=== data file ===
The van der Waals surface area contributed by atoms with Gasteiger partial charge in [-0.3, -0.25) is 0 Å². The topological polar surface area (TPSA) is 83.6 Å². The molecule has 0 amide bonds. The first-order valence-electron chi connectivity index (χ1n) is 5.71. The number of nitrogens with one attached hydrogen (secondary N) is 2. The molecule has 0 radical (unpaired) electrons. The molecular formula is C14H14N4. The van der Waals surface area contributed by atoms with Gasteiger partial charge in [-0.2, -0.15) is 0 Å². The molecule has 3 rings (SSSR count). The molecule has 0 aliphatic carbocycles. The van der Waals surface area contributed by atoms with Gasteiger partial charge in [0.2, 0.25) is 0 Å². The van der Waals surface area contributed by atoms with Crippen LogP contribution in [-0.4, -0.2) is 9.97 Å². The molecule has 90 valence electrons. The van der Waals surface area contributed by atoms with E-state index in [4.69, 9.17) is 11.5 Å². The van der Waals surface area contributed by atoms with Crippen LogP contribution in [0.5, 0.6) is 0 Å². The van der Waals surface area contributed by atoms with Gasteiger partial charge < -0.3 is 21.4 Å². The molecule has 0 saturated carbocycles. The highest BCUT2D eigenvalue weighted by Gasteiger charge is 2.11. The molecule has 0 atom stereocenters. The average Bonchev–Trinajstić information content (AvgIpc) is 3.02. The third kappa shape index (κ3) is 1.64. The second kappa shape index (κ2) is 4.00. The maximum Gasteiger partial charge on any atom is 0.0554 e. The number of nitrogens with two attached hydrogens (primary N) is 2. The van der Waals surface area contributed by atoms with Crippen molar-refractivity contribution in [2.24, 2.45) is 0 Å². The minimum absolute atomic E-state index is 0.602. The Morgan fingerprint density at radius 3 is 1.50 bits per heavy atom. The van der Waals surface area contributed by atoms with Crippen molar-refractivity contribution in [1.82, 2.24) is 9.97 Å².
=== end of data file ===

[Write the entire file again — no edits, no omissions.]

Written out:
The van der Waals surface area contributed by atoms with Gasteiger partial charge in [-0.3, -0.25) is 0 Å². The topological polar surface area (TPSA) is 83.6 Å². The molecule has 0 amide bonds. The first-order valence-electron chi connectivity index (χ1n) is 5.71. The number of nitrogens with one attached hydrogen (secondary N) is 2. The molecule has 0 radical (unpaired) electrons. The molecular formula is C14H14N4. The van der Waals surface area contributed by atoms with Gasteiger partial charge in [-0.2, -0.15) is 0 Å². The molecule has 3 rings (SSSR count). The molecule has 0 aliphatic carbocycles. The van der Waals surface area contributed by atoms with Gasteiger partial charge in [0.2, 0.25) is 0 Å². The van der Waals surface area contributed by atoms with Crippen LogP contribution in [-0.4, -0.2) is 9.97 Å². The molecule has 90 valence electrons. The van der Waals surface area contributed by atoms with E-state index in [4.69, 9.17) is 11.5 Å². The van der Waals surface area contributed by atoms with Crippen LogP contribution in [0.5, 0.6) is 0 Å². The van der Waals surface area contributed by atoms with Gasteiger partial charge < -0.3 is 21.4 Å². The molecule has 0 saturated carbocycles. The highest BCUT2D eigenvalue weighted by Gasteiger charge is 2.11. The molecule has 0 atom stereocenters. The average Bonchev–Trinajstić information content (AvgIpc) is 3.02. The third kappa shape index (κ3) is 1.64. The second kappa shape index (κ2) is 4.00. The maximum Gasteiger partial charge on any atom is 0.0554 e. The number of nitrogens with two attached hydrogens (primary N) is 2. The van der Waals surface area contributed by atoms with Crippen molar-refractivity contribution in [2.24, 2.45) is 0 Å². The minimum absolute atomic E-state index is 0.602. The Morgan fingerprint density at radius 3 is 1.50 bits per heavy atom. The van der Waals surface area contributed by atoms with Crippen molar-refractivity contribution in [1.82, 2.24) is 9.97 Å².